In this post, we will look at how relationships that people have can play a role in how they communicate with those around them. Understanding this can help people to comprehend differences in communication style.
In sociolinguistics, social networks can refer to the pattern of informal relationships that people have and experience on a consistent basis. There are two dimensions that can be used to describe a person’s social network. These two terms are density and plexity.
The density of a social network refers to how well people in your network know each other. In other words, density is how well your friends know each other. We all have friends, we have friends who know each other, and we have friends who do not know each other.
If many of your friends know each other then the density is high. If your friends do not know each other the density is low. An example of a high-density network would be the typical family. Everybody knows each other. An example of a low-density network would be employees at a large company. In such a situation it would not be hard to find a friend of a friend that you do not know.
Plexity is a measure of the various types of interactions that you are involved in with other people. Plexity can be uniplex, which involves one type of interaction with a person or multiplex, which involves many types of interactions with a person.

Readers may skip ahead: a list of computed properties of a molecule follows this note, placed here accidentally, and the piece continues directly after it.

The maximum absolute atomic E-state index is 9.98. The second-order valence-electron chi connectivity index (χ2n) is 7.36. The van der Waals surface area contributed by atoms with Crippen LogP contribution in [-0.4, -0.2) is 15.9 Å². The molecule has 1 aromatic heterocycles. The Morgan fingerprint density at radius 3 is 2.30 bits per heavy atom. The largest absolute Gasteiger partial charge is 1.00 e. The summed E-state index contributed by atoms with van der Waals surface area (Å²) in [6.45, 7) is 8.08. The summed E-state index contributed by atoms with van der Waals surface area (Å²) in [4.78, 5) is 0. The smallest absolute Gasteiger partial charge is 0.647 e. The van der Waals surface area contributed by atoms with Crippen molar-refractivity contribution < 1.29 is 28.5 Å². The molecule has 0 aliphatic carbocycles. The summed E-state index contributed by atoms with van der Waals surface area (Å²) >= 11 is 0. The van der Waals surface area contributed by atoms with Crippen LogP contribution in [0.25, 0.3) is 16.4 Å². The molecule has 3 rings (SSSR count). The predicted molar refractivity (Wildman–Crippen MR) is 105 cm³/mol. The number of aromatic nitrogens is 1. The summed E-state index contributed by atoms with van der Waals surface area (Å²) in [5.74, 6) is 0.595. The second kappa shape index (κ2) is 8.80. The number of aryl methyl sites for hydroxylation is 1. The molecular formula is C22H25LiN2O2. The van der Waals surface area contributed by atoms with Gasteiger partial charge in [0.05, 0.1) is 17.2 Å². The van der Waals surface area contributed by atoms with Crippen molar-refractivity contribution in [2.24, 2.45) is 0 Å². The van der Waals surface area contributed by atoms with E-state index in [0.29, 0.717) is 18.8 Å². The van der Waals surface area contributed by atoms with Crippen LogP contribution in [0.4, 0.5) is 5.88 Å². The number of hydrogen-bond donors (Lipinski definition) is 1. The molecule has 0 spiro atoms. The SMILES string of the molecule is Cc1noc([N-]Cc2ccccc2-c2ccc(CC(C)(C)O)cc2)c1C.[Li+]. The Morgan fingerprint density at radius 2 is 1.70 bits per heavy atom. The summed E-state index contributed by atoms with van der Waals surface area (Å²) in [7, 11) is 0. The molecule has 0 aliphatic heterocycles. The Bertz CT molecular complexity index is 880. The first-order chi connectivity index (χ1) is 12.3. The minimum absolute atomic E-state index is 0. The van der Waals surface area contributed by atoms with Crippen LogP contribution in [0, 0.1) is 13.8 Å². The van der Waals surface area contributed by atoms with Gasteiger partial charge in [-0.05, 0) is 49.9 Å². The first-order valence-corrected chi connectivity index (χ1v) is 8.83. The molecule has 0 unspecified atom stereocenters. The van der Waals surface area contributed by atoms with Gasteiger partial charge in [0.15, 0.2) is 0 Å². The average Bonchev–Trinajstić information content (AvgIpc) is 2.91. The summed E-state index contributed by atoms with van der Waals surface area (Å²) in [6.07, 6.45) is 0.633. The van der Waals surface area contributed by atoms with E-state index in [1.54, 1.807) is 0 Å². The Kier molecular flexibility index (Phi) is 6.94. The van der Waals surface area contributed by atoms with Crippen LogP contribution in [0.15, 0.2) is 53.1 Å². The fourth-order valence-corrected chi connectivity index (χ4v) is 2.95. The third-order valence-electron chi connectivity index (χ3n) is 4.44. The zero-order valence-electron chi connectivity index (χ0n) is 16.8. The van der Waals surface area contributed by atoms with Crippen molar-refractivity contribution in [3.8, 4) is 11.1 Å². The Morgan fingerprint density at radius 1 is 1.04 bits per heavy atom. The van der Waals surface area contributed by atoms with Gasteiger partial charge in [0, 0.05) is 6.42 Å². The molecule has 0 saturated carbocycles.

An example of a uniplex interaction may be a worker with their boss. They only interact at work. A multiplex interaction would again be with members of one’s family. When dealing with family interactions could include school, work, recreation, shopping, etc. In all these examples it is the same people interacting in a multitude of settings.
Language Use in Social Networks
A person’s speech almost always reflects the network that they belong too. If the group is homogeneous we will almost always speak the way everyone else does assuming we want to be a part of the group. For example, a group of local construction workers will more than likely use similar language patterns due to the homogeneous nature of the group while a group of ESL bankers would not as they come from many different countries.
When a person belongs to more than one social network they will almost always unconsciously change the way they communicate based on the context. For example, anybody who has moved away from home communicates differently where they live than when they communicate with family and friends back home. This is true even when moving from one place to another in the same province or state in your country.
The language that people employ is affected by the dynamics of the social network. We naturally will adjust our communication to accommodate who we are talking too.
I agree. And the social networks are becoming such specified environments, that you need to be an active member of one to understand it’s mode of communication…It’s sort of amazing because it’s evolved from the standard face-to-face communication to something so new and peculiar.